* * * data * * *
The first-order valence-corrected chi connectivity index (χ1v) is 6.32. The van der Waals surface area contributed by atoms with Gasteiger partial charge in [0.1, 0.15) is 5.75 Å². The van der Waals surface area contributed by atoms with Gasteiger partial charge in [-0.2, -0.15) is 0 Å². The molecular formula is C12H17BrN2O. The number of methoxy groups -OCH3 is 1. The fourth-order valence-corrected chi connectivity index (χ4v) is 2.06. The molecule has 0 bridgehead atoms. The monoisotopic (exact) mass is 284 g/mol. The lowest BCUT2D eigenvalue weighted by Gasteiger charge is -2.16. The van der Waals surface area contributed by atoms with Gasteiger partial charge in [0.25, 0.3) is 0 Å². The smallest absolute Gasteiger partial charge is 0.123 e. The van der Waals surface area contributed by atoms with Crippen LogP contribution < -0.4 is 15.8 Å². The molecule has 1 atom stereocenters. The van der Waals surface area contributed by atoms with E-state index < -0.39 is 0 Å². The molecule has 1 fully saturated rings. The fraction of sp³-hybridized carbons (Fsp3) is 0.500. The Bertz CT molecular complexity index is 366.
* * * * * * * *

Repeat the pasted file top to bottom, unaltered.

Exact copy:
The first-order valence-corrected chi connectivity index (χ1v) is 6.32. The van der Waals surface area contributed by atoms with Gasteiger partial charge in [0.1, 0.15) is 5.75 Å². The van der Waals surface area contributed by atoms with Gasteiger partial charge in [-0.2, -0.15) is 0 Å². The molecular formula is C12H17BrN2O. The number of methoxy groups -OCH3 is 1. The fourth-order valence-corrected chi connectivity index (χ4v) is 2.06. The molecule has 0 bridgehead atoms. The monoisotopic (exact) mass is 284 g/mol. The lowest BCUT2D eigenvalue weighted by Gasteiger charge is -2.16. The van der Waals surface area contributed by atoms with Gasteiger partial charge in [0.25, 0.3) is 0 Å². The smallest absolute Gasteiger partial charge is 0.123 e. The van der Waals surface area contributed by atoms with Crippen LogP contribution < -0.4 is 15.8 Å². The molecule has 1 atom stereocenters. The van der Waals surface area contributed by atoms with E-state index < -0.39 is 0 Å². The molecule has 1 fully saturated rings. The fraction of sp³-hybridized carbons (Fsp3) is 0.500. The Bertz CT molecular complexity index is 366.